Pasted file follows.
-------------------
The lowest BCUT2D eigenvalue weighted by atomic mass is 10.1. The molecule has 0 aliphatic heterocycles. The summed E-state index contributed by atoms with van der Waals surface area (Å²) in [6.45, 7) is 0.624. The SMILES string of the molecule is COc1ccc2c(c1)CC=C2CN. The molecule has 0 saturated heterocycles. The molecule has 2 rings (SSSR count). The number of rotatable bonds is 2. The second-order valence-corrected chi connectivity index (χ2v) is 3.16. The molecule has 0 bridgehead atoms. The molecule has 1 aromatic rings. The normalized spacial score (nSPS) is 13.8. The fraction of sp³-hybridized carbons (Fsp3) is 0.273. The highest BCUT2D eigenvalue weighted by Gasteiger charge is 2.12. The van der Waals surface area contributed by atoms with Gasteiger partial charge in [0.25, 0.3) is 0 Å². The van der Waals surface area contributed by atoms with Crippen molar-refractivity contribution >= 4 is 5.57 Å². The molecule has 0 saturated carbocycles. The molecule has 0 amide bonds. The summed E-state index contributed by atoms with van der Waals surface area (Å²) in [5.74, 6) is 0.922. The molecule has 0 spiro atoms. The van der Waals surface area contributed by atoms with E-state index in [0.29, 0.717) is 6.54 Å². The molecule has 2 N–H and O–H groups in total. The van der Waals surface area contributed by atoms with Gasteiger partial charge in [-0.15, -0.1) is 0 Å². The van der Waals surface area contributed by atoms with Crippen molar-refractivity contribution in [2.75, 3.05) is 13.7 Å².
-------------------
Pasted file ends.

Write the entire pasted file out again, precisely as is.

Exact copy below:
The lowest BCUT2D eigenvalue weighted by atomic mass is 10.1. The molecule has 0 aliphatic heterocycles. The summed E-state index contributed by atoms with van der Waals surface area (Å²) in [6.45, 7) is 0.624. The SMILES string of the molecule is COc1ccc2c(c1)CC=C2CN. The molecule has 0 saturated heterocycles. The molecule has 2 rings (SSSR count). The number of rotatable bonds is 2. The second-order valence-corrected chi connectivity index (χ2v) is 3.16. The molecule has 0 bridgehead atoms. The molecule has 1 aromatic rings. The normalized spacial score (nSPS) is 13.8. The fraction of sp³-hybridized carbons (Fsp3) is 0.273. The highest BCUT2D eigenvalue weighted by Gasteiger charge is 2.12. The van der Waals surface area contributed by atoms with Gasteiger partial charge in [0.25, 0.3) is 0 Å². The van der Waals surface area contributed by atoms with Crippen molar-refractivity contribution >= 4 is 5.57 Å². The molecule has 0 saturated carbocycles. The molecule has 0 amide bonds. The summed E-state index contributed by atoms with van der Waals surface area (Å²) in [5.74, 6) is 0.922. The molecule has 0 spiro atoms. The van der Waals surface area contributed by atoms with E-state index in [0.29, 0.717) is 6.54 Å². The molecule has 2 N–H and O–H groups in total. The van der Waals surface area contributed by atoms with Gasteiger partial charge in [-0.15, -0.1) is 0 Å². The van der Waals surface area contributed by atoms with Crippen molar-refractivity contribution in [2.75, 3.05) is 13.7 Å².